Skip to main content Skip to footer

In Memoriam

The Lethbridge Police Service proudly honours all officers who have died in the line of duty. They will be remembered for their dedication and courage.

Acting Sergeant Paul Smith

Acting Sergeant Paul Smith joined the Lethbridge Police Force on November 1, 1912 after serving three years with the North West Mounted Police. On June 10, 1913 - his first day as Acting Sergeant - Smith was killed in the line of duty. Smith was electrocuted when he came into contact with the exposed wire of an electric light at the intersection of 3 Avenue and 9 Street South. The newly installed light had gone out and Acting Sergeant Smith had attempted to shake the chain in order to turn it back on.

Acting Sergeant Smith was the first member of the Lethbridge Police Force to die in the line of duty, and also the first municipal police officer to die in the line of duty in the province of Alberta.

Paul Smith was engaged to be married at the time of his death and left behind his fiancée, along with his father, brother and sister.

Sergeant Joseph Blocksidge and Constable Joseph Farrell

On August 27, 1933, Sgt. Blocksidge and Cst. Farrell were killed in a collision just east of Fort Macleod. According to the inquest, they were driving westbound in a Ford car owned by the City of Lethbridge and used by Cst. Farrell in his duties as a special relief constable working throughout southern Alberta. There were two additional passengers in the vehicle – both provincial relief auditors who would have been working with Cst. Farrell.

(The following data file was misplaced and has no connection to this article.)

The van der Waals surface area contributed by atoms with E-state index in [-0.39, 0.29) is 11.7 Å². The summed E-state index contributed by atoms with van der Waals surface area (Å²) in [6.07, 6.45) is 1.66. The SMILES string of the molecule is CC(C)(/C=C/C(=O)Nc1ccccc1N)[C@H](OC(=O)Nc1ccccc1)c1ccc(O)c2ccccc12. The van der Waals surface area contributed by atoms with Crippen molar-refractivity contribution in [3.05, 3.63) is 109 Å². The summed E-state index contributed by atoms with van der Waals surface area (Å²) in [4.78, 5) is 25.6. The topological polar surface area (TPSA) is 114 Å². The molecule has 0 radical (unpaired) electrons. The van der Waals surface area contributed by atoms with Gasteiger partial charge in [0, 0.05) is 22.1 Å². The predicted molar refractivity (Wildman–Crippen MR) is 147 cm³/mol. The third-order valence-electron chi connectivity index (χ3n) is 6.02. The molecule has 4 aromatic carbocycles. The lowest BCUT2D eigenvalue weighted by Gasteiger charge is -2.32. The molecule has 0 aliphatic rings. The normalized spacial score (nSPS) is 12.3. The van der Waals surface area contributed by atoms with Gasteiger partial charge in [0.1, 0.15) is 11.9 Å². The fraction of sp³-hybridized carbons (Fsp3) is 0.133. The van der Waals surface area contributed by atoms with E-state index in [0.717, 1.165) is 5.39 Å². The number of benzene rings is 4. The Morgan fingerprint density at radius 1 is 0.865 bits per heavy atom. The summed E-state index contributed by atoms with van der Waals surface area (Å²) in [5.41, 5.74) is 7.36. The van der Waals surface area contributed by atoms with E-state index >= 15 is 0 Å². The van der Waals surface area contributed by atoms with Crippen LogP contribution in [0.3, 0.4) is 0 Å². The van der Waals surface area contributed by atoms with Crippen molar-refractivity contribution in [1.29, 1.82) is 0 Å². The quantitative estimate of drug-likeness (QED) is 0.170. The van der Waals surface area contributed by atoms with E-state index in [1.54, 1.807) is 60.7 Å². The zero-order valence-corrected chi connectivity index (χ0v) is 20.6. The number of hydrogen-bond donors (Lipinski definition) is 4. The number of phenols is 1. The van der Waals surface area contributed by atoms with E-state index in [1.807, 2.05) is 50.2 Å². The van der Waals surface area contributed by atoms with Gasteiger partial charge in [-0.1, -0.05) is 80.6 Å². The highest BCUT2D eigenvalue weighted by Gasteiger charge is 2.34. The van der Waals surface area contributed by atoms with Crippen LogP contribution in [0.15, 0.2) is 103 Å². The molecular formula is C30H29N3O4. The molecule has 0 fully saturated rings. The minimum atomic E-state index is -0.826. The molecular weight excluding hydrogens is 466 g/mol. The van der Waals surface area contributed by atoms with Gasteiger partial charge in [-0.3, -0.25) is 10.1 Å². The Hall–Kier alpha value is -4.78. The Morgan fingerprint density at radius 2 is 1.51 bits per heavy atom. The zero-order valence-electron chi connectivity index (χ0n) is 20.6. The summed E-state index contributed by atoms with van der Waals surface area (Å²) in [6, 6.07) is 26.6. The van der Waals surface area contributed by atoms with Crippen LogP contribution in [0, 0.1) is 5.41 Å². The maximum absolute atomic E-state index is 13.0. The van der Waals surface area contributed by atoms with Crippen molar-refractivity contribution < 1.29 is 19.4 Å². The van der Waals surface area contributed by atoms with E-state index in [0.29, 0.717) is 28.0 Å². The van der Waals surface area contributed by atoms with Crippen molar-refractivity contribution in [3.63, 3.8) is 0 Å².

The police vehicle went off the road and hit the end of a wooden box culvert which swung the car broadside of a telephone pole. Cst. Farrell died instantly and Sgt. Blocksidge died at the scene a short time later. The two provincial relief auditors were injured, but survived. It was determined the collision was the result of Cst. Farrell falling asleep at the wheel, as he had been on duty all night.

Sgt. Joseph Blocksidge, Regimental Number 82, was born in Greenwich, England and served in India with the Royal Horse Artillery. He came to Canada in 1923 and was hired as a police officer. He was promoted to Sergeant in 1928.

Cst. Joseph Farrell, Regimental Number 105, was also born in England and came to Canada in 1910. He joined the Canadian Military in 1914 as a nurse and left under demobilization in 1919. Farrell was hired as a police officer in 1931. He transferred to the relief department in 1932.

Both men are buried in Mountain View Cemetery.

Constable Calvin Lamonte Byam

Constable Byam joined the Lethbridge Police Force on July 16, 1951. On June 10, 1964 there was severe flooding in the river valley and Constable Byam was dispatched to assist in evacuating a small island where several people were living in a hut. Byam was on horseback and had attempted to cross the river when he was swept away and drowned.

Constable Byam left behind his wife Lorna (Quinton) and seven children - Ronna, Monta, Flayne, Barry, Randy, Tari and Kenneth.


Lethbridge Police Service
135 1 Avenue South
Lethbridge, Alberta T1J 0A1

Non-Emergency Phone: 403-328-4444
General Inquiries Phone: 403-327-2210
Email: General Inquiries
(not monitored 24/7)

Hours for public access:
Monday to Friday - 7:30 am to 4:00 pm
Closed weekends and statutory holidays



Join Our Team

We are always looking for ethical, brave, committed, and hard-working individuals to to serve our diverse and vibrant community. 

News and Updates

Subscribe to our news to receive the latest communications and updates from the Lethbridge Police Service.

This website uses cookies to enhance usability and provide you with a more personal experience. For more information, see our Privacy Statement.